J.B. Spins

Jazz, film, and improvised culture.

Wednesday, January 01, 2014

PSIFF ’14: Mother, I Love You

Quality musical instruments are expensive, even for middle class professionals in Riga. That is one reason Raimonds Krasts is reluctant to tell his perennially stressed out OBGYN mother he lost his saxophone, particularly since it happened during a bit of misdemeanor mischief. Each lie and evasion only makes matters worse for Krasts in Jānis Nords’ Mother, I Love You (trailer here), a Dostoyevskian middle school morality play that screens as part of the 2014 Palm Springs International Film Festival’s focus on official Academy Award submissions for best foreign language film.

There is already tension between Krasts and his single mother, Silvia Krasta. She has been secretly dating a colleague while supposedly working the late shift.  Frankly, it is unclear how Krasts feels about this, but there is no question Krasta is displeased with his behavioral issues at school. She is also none too thrilled about his friend from the wrong side of the tracks, Peteris Cepurnieks.  The son of a cleaning lady, Cepurnieks has swiped his mother’s key to a dodgy playboy’s often vacant apartment, where they often hang out and steal pocket money. 

When things get particularly heated at home, Krasts runs off to the bachelor pad, but cuts short his stay when the owner arrives with a prostitute.  Unfortunately, the woman in question filches his saxophone along with several other portable items from the flat.  Predictably his attempts to retrieve it lead to even more serious problems, because Krasts is still just a kid—one with particularly bad judgment.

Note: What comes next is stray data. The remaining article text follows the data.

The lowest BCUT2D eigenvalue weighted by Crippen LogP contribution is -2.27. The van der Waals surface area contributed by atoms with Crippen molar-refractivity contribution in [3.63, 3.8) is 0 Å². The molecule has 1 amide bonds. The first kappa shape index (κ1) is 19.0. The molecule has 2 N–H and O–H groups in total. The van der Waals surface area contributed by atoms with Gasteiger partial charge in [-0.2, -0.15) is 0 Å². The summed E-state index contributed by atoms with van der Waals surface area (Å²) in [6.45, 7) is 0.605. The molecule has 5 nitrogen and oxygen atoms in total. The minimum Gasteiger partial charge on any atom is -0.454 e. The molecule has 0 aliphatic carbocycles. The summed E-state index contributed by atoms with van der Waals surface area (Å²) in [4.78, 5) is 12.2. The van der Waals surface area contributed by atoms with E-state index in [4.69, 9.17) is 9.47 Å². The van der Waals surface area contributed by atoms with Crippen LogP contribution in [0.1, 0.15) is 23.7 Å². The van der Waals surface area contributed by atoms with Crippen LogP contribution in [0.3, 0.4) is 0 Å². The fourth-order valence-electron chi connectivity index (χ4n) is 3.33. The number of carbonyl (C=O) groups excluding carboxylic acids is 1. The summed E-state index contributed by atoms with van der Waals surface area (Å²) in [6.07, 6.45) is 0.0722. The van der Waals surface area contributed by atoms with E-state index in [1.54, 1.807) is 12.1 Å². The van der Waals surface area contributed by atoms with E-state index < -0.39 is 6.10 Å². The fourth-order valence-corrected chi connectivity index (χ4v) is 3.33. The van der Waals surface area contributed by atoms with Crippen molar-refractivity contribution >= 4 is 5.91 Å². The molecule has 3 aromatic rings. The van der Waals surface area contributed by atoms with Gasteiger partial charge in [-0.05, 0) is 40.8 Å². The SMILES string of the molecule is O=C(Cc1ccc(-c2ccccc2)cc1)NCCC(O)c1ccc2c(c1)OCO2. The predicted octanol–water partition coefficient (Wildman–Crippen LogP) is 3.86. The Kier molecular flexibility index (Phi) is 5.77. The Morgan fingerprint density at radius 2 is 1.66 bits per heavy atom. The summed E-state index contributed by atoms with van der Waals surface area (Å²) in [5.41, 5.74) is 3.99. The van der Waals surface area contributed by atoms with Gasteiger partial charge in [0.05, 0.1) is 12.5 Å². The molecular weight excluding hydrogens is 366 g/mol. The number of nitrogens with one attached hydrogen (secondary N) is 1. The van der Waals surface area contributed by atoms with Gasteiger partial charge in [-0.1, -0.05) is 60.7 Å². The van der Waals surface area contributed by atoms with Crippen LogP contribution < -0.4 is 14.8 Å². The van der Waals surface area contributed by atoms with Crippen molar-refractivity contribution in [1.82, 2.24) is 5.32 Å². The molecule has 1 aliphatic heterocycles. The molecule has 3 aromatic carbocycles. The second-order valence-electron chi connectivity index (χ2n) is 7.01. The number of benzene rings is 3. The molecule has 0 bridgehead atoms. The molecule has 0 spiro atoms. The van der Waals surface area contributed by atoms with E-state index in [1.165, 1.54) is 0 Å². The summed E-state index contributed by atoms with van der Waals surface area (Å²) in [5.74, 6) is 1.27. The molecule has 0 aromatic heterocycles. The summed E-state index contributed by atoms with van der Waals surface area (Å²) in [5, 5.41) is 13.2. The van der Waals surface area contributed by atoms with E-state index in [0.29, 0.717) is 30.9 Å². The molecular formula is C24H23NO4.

Even though MILY did not make the Academy’s nine film short list, it was smart choice for Latvia.  As the winner of the Jury Award at this year’s LA Film Festival, it would have had more credibility and perhaps recognition among left coast Academy members than the average submission.  Nords’ brand of sensitive naturalism is also perfectly compatible with Academy tastes and preferences.  Evidently, it was not to be, but it is still an accomplished film. The work of cinematographer Tobias Datum is particularly noteworthy for the way it captures the moody elegance and loneliness of late night Riga.

Front-and-center throughout the film, thirteen year old lead-actor Kristofers Konovalovs holds up to the scrutiny remarkably well.  As problematic as Krasts might be, he never comes across as a caricature.  Instead, we can understand why he makes each compounding mistake.  Never overly showy, he could teach a thing or two to some of this year’s supposed Oscar contenders. 

Likewise, the performance of Vita Varpina (one of two established screen actors in MILY) is smartly balanced and acutely believable. Haralds Barzdins, the real life conductor for the Latvian Song and Dance Festival adds some color as Krasts’ band director, but it is debatable whether the film will do much to spur youthful enthusiasm for orchestral music.

There is indeed a lot of messy humanity in MILY.  Everyone makes mistakes, but nobody is irredeemable.  It should be interesting for festival patrons to watch the film in close dialogue with Kang Yi-kwan’s somewhat thematically related Juvenile Offender.  Nords never takes the easy way out, yet his film is still considerably more optimistic.  Small but potent, Mother, I Love You is recommended for those who appreciate coming-of-age character studies.  It screens this coming Sunday (1/5), Monday (1/6), and the following Saturday (1/11) during the 2014 Palm Springs International Film Festival.

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